A user may select on any of the individual visualizations 506, 504, such as by clicking on a specific area within a visualization 504, for example. This interactive action prompts the system to display the selected visualization in a magnified view 506 m, 504 m. In the example shown in
The enlarged visualization is also interactive, so that the user may select another graph to view in the greatest magnification, by clicking on that graph, or by scrolling though graphs in a manner as described previously. As view 504 em is modified according the user's selections, view 504 e is modified in the same way. A second selection of a selected graph (i.e. a selection on a portion of a graph already displayed at the largest magnitude) 510 may expand the scale of that portion of the graph in a vertical direction to show more detail along that portion of the graph wherein the corresponding graph 506 m of the associated chromosome expands by the same amount to show greater detail on the chromosome map.
Turning now to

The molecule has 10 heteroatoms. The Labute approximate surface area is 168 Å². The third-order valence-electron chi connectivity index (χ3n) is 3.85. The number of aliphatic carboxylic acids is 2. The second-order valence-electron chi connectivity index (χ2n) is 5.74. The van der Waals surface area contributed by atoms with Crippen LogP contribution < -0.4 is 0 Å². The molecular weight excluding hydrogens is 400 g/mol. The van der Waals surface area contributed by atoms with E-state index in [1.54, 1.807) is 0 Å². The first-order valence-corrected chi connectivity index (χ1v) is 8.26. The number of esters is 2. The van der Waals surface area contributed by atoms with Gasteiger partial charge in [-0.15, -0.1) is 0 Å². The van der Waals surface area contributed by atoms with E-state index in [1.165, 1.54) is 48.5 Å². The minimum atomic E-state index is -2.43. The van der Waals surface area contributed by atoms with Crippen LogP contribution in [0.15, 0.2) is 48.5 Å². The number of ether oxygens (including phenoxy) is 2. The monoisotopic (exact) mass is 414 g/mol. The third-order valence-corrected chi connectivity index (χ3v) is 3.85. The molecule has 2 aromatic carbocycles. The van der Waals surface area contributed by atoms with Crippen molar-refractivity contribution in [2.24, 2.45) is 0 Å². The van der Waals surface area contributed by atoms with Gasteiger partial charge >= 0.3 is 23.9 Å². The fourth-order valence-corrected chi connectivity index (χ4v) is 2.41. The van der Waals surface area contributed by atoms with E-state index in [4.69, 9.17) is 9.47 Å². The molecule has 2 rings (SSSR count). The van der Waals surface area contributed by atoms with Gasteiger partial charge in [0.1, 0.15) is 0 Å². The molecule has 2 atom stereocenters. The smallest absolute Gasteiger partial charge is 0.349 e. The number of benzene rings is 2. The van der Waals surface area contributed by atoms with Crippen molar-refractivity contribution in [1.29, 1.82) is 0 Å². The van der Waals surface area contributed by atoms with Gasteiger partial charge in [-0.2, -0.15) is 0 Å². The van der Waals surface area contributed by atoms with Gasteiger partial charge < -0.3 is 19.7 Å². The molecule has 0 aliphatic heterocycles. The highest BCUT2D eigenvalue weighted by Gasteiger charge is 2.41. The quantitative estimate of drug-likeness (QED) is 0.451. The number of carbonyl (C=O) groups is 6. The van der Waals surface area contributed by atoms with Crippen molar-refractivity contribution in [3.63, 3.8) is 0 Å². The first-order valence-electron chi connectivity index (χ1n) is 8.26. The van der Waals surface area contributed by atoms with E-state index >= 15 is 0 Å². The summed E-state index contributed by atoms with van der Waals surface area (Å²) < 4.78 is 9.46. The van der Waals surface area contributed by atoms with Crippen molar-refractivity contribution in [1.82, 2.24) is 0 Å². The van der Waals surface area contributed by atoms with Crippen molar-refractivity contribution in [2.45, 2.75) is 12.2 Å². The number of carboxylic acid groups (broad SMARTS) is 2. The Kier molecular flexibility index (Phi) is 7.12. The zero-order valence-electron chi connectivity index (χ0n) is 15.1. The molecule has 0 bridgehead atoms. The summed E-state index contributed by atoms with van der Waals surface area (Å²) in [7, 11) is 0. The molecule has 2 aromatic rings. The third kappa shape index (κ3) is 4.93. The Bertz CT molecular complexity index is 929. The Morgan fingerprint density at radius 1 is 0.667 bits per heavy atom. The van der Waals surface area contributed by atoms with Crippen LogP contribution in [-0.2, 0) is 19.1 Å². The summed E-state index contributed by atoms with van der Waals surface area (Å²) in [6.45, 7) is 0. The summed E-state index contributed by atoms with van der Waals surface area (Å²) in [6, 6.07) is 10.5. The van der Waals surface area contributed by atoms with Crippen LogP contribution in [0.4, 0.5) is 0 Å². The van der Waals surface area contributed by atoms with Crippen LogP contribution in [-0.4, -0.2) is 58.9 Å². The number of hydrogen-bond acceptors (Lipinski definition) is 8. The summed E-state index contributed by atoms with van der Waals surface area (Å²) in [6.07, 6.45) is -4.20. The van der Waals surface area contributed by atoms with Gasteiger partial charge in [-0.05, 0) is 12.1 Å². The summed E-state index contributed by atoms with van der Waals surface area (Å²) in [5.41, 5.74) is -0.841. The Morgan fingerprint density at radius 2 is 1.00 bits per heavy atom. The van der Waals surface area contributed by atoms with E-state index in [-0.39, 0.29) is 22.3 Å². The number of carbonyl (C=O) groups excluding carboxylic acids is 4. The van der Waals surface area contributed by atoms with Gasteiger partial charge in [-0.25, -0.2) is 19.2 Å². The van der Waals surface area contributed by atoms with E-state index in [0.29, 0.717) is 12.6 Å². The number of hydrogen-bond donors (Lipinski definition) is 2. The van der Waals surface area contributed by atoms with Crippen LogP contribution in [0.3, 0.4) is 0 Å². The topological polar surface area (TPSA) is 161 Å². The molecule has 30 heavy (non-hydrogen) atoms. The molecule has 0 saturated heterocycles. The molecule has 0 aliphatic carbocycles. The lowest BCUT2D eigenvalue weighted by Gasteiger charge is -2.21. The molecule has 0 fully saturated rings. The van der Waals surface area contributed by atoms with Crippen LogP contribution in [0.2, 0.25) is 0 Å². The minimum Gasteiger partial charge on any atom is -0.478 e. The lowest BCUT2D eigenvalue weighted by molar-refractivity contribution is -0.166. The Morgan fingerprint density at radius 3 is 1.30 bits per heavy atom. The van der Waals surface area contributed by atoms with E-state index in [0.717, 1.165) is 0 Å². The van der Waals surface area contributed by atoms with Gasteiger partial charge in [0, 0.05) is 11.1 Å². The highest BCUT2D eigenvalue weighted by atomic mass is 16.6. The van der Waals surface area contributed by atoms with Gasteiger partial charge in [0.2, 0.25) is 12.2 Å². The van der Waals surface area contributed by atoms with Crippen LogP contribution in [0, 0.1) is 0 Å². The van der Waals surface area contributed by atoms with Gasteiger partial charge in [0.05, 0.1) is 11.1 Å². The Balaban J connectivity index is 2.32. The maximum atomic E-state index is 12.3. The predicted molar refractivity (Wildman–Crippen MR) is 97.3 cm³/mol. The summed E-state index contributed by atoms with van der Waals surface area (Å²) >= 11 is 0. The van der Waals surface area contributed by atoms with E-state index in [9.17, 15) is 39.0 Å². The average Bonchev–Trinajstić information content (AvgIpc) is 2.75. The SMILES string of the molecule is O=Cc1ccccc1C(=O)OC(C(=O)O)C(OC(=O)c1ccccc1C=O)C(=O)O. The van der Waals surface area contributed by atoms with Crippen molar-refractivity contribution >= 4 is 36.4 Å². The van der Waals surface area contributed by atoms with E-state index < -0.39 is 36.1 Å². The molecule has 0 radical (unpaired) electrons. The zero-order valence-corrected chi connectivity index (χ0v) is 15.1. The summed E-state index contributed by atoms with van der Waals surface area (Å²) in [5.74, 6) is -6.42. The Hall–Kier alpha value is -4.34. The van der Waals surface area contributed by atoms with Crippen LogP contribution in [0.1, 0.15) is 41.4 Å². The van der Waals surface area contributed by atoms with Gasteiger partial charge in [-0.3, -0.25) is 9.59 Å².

Further, the user interface of the system may provide sorting features that are selectable by the user, for sorting the graphs (e.g., data from arrays) according to similarity of the line graphs or according to other sorting bases. For example, a sequence of graphs may be reordered by various clustering techniques or other metrics besides similarity sorting. Sorting based upon times during which the graphs were generated may be performed, and/or sorting on the basis of one or more other categories of classifying metadata may be performed such as different subtypes of cancer (e.g., benign, non-aggressive, aggressive), survival rates, different medical treatments, etc. As to similarity sorting, vector similarity sorting procedures described in application Ser. No. 10/403,762 (incorporated by reference above) may be used to order graphs, such that graphs displaying similar results are sorted together in the display 102, 202, 302, 502. Similarity sorting, clustering or other types of sorting may be carried out over the entire length of the graphs, or on a selected sub-set. For example, for aCGH data, a selected subset may be a particular chromosome or group of chromosomes. Further the user may select a custom subset of a graph upon which to similarity sort, such as a selected portion of a chromosome, or a group of selected portions of chromosomes.